The Workplace for Gen-Z in a Post-Covid Era

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The culture of a business is a part of its ability to market to their clients and other potential business partners. COVID-19 has business’ marketing shifting towards an online platform. Although this seems to work for the time being, will the online, Zoom-style meetings and interaction with clients and potential business partners last once the pandemic is over? For Gen-Z, the business culture pre-COVID was a chance for a job, internship, and post-graduate opportunities; however, the pandemic changed the landscape of how businesses conduct their services.

For Gen-Z, the workplace culture will be drastically different post-COVID.

In an article by BCG titled “How Marketers Can Win with Gen Z and Millennials Post-COVID-19,” authors Carmen Bona and Lara Koslow note that recent history gives an example of how marketers and businesses can “lean in on digital channels and [target] young consumers.” Additionally, Bona and Koslow ask an important question that businesses should inquire about: How can marketers take advantage of this moment of disruption when consumer behaviors and loyalties are in flux?

For businesses who are looking to the next generation to enter the workforce, finding ways to use the pandemic to their advantage to market their services to Gen-Z should be something they look into. Gen-Z is the future of the workforce, and if companies are willing to take advantage of the pandemic to figure out ways they can market themselves to Gen-Z, that might benefit the company in the long run.

“We can expect the pandemic to have more significant impacts on consumer behaviors than previous crises did, amplifying the impacts of marketers’ responses and enabling winners to emerge more strongly and rapidly than ever before.”

Carmen Bona and Lara Koslow

Bona and Koslow also argue in the context of the pandemic that it shifted the social structure of a company and that coming up with a “winning marketing strategy” for Gen-Z would be “the ultimate challenge and opportunity for brands.” (Bona and Koslow) For a business, a marketing strategy is a great tool to not only how they can market their services and products but also to expand their knowledge of current and upcoming business trends and what their clients are looking for in terms of services.

For Bona and Koslow, even if COVID-19 didn’t occur, Gen-Z and Millennials are in a particular position for businesses “given their increasing spending power in the coming years and their ability to influence older generations.” Gen-Z’s ability during Covid-19 to market themselves through social media or virtual internships and job opportunities comes from their ability pre-COVID to interact with people, thus, setting them up for potential jobs and internships in a post-COVID era. 

Although Generation Z is known for being a generation steeped in new technology, they are also able to build relationships and connect with individuals who could guide them down their chosen career path.   In his article “Gen-Z and the post-Covid workplace, ” Harsh Mall notes this fact.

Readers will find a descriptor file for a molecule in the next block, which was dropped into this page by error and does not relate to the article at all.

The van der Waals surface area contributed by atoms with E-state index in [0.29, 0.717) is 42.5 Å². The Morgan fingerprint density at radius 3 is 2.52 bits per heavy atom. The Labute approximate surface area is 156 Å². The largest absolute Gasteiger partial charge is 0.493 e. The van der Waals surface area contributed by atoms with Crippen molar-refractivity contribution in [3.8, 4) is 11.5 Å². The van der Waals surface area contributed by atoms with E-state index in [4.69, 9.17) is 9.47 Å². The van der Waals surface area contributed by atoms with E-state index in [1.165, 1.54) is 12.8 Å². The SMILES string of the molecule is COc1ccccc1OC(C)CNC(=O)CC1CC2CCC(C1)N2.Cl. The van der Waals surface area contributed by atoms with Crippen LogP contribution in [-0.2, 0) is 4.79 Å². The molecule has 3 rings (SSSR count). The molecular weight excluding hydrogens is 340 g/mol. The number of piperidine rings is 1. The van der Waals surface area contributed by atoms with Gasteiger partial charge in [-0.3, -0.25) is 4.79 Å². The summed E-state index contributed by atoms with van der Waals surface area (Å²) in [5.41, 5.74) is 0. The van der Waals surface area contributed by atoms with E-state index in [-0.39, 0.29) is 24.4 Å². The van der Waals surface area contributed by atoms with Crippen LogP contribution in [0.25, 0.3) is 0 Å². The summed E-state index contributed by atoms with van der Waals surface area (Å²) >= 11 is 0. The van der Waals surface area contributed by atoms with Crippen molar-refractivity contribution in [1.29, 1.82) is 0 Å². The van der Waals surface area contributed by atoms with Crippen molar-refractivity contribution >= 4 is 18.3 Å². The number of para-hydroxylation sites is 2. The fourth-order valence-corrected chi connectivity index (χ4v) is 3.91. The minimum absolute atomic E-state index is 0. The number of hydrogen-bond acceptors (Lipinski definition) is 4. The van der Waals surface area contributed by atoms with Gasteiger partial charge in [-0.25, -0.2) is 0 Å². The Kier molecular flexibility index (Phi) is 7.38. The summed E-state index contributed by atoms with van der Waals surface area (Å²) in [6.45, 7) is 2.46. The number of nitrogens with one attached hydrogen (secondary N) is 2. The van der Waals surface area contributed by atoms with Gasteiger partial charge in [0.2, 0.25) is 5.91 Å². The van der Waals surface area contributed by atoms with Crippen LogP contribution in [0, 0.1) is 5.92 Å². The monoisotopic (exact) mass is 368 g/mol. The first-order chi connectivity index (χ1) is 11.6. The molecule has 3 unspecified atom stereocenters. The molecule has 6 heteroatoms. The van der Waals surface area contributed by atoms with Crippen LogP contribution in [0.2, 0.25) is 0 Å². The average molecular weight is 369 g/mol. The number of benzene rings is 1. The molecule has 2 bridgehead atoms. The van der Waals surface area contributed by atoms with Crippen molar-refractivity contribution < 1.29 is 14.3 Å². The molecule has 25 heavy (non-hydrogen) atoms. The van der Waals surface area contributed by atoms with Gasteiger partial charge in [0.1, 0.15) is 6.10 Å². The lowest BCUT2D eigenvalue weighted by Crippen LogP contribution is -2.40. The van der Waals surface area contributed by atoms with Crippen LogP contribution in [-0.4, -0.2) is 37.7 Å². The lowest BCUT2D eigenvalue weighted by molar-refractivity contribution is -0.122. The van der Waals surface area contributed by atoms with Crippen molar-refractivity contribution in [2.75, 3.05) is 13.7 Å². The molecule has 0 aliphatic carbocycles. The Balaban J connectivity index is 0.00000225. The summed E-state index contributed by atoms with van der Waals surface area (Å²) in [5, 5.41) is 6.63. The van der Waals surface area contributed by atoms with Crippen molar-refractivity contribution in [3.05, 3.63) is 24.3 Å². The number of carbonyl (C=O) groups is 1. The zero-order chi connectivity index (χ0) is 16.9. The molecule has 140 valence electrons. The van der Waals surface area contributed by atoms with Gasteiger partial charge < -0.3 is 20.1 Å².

“The youngest generation entering the workforce is comfortable in their digital skin. They know how to build rapport and connect naturally in virtual engagements.”

Harsh Mall

In the article, Harsh Mall argues that compared to millennials who are tiring of the virtual platform, Gen-Z is thriving in it, finding ways to make even the virtual messaging outlets like Zoom or Google Meet enjoyable. For Mall, Gen-Z are the “digital natives,” and “They are setting the precedent for remote working and following their lead will better prepare us for the post-COVID workplace” (Mall).

However, Mall wants to note that for Gen-Z, it’s more about independence than isolation. For Mall, one example of freedom over isolation is that as a part-time MBA (Master of Business Administration) student at NYU, he and his colleagues were grateful for the online recorded lectures and ability to hold group assignment sessions online. 

For Gen-Z in a post-COVID era, this independence and flexibility could be what drives the new business model. Flexibility played a crucial part for many businesses during the pandemic,  as it allowed employees to balance their personal and professional lives properly. Being flexible and independent in a post-COVID era could allow Gen-Z to maximize their time and not just work from the office but from home.  It would also enable Gen-Z to develop their digital and communication skills further.


Bona, Carmen and Lara Koslow. “How Marketers Can Win with Gen Z and Millennials Post-COVID-19.BCG. Accessed 15 June 2021.

Mall, Harsh. “Gen-Z and the post-Covid workplace.” FoundingFuel”. Accessed 15 June 2021.

Photo by Beth Jnr on Unsplash

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